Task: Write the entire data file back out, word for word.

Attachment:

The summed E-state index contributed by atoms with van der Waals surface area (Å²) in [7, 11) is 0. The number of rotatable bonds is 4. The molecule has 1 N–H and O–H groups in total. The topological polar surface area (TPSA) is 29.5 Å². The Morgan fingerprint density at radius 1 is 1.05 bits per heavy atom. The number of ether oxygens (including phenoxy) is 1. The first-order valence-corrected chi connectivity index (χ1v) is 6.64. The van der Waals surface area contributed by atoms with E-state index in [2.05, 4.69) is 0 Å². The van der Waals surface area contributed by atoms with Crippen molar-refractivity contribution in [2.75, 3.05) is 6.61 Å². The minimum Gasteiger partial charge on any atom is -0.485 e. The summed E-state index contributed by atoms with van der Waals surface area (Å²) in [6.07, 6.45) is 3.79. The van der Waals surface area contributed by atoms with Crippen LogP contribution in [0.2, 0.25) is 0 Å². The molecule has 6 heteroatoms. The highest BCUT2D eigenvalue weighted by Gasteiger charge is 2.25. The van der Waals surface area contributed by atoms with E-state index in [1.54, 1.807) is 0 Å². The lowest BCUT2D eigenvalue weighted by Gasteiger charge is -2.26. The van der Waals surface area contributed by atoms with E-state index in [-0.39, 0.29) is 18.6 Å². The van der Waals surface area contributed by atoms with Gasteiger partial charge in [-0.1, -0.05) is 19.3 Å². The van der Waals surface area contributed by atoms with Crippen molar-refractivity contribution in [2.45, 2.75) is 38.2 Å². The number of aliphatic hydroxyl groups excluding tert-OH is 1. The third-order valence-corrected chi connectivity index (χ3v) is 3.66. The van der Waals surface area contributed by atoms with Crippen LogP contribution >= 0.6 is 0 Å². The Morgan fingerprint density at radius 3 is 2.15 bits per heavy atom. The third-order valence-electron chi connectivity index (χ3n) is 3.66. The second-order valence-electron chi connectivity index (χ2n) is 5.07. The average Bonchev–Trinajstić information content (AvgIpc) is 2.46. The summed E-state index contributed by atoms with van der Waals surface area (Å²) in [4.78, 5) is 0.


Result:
The summed E-state index contributed by atoms with van der Waals surface area (Å²) in [7, 11) is 0. The number of rotatable bonds is 4. The molecule has 1 N–H and O–H groups in total. The topological polar surface area (TPSA) is 29.5 Å². The Morgan fingerprint density at radius 1 is 1.05 bits per heavy atom. The number of ether oxygens (including phenoxy) is 1. The first-order valence-corrected chi connectivity index (χ1v) is 6.64. The van der Waals surface area contributed by atoms with E-state index in [2.05, 4.69) is 0 Å². The van der Waals surface area contributed by atoms with Crippen molar-refractivity contribution in [2.75, 3.05) is 6.61 Å². The minimum Gasteiger partial charge on any atom is -0.485 e. The summed E-state index contributed by atoms with van der Waals surface area (Å²) in [6.07, 6.45) is 3.79. The van der Waals surface area contributed by atoms with Crippen LogP contribution in [0.2, 0.25) is 0 Å². The molecule has 6 heteroatoms. The highest BCUT2D eigenvalue weighted by Gasteiger charge is 2.25. The van der Waals surface area contributed by atoms with E-state index in [1.54, 1.807) is 0 Å². The lowest BCUT2D eigenvalue weighted by Gasteiger charge is -2.26. The van der Waals surface area contributed by atoms with E-state index in [-0.39, 0.29) is 18.6 Å². The van der Waals surface area contributed by atoms with Gasteiger partial charge in [-0.1, -0.05) is 19.3 Å². The van der Waals surface area contributed by atoms with Crippen molar-refractivity contribution in [2.45, 2.75) is 38.2 Å². The number of aliphatic hydroxyl groups excluding tert-OH is 1. The third-order valence-corrected chi connectivity index (χ3v) is 3.66. The van der Waals surface area contributed by atoms with Crippen LogP contribution >= 0.6 is 0 Å². The Morgan fingerprint density at radius 3 is 2.15 bits per heavy atom. The third-order valence-electron chi connectivity index (χ3n) is 3.66. The second-order valence-electron chi connectivity index (χ2n) is 5.07. The average Bonchev–Trinajstić information content (AvgIpc) is 2.46. The summed E-state index contributed by atoms with van der Waals surface area (Å²) in [4.78, 5) is 0.